§ MR. T. R. BUCHANAN (Aberdeenshire, E.)
I beg to ask the Secretary of State for India whether, in view of the statement made by Sir James Westland as to the cost of the famine and its effects on the finances of India, he can state in what way the Government are prepared to aid in defraying from Imperial funds part of the expenditure on famine relief?
§ LORD GEORGE HAMILTON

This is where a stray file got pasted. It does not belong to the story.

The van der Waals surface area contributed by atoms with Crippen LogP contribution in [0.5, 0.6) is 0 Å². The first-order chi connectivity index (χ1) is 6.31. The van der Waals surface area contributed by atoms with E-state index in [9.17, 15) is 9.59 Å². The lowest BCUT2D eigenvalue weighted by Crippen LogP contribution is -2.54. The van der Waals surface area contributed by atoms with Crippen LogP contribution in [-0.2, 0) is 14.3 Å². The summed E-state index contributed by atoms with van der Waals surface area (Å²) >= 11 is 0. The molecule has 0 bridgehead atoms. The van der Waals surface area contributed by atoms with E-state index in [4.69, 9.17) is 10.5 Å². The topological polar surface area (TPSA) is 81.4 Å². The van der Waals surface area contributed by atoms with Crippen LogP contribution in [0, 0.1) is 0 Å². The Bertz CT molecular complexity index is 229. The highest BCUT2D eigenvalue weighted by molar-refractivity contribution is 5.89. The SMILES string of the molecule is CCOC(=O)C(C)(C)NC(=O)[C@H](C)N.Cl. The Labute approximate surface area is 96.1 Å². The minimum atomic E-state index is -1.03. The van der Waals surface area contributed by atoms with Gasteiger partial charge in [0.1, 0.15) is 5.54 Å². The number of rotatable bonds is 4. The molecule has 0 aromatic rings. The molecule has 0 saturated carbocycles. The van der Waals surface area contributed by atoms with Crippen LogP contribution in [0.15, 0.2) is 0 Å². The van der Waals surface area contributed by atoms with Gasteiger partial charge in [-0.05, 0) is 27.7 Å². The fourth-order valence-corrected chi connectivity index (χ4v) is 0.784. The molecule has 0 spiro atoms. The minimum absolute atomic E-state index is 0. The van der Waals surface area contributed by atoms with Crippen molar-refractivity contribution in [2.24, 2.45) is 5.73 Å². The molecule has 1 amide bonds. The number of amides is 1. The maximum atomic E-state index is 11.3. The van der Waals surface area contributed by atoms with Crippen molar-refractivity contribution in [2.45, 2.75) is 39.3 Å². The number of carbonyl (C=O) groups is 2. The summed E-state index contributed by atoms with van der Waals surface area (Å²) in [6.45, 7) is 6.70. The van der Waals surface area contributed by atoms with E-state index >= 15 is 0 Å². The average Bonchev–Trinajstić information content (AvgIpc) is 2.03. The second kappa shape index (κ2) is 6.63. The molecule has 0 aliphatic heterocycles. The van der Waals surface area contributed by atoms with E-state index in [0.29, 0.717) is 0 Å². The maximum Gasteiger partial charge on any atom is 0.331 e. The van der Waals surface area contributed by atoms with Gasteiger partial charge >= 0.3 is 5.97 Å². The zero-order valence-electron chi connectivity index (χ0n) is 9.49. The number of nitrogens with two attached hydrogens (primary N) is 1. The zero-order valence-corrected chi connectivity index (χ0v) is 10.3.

The state of things in India is at present as follows. In the face of a famine of almost unexampled extent and severity, the Government of India have spared no expense in their efforts to prevent or mitigate its effects, and, thanks to the means which the foresight of previous Governments has provided, and to the zeal and vigour with which they have been used, those efforts have been on the 1124 whole very successful. In spite of the very heavy charge and loss of revenue, estimated at Rx.11,000,000 net, which this condition of affairs has entailed, the Government of India estimate the deficit for the closing financial year at not more than Rx.1,987,000, and that for the coming year at Rx.2,464,000. They propose to carry on without interruption or postponement all the great public works winch they have begun or have undertaken to begin, and, mainly for this purpose of productive expenditure, which is virtually a further insurance against future famines, they propose to borrow Rx.4,000,000 in India and £3,500,000 sterling in England, besides £1,000,000 temporary debt. With the view of insuring against the financial loss involved by possible famines, a surplus revenue has for many years been raised and devoted to the avoidance or reduction of debt, and the loans which it is now intended to incur form part of the general policy of borrowing for remunerative railway construction, and must not be attributed merely, or even mainly, to the results of the famine. The credit of the Government of India has, I believe, never been appreciably higher than at the present moment. In these circumstances no application for assistance has been made by the Government of India, nor do Her Majesty's Government as at present advised see any reason to anticipate such application by an offer of financial aid.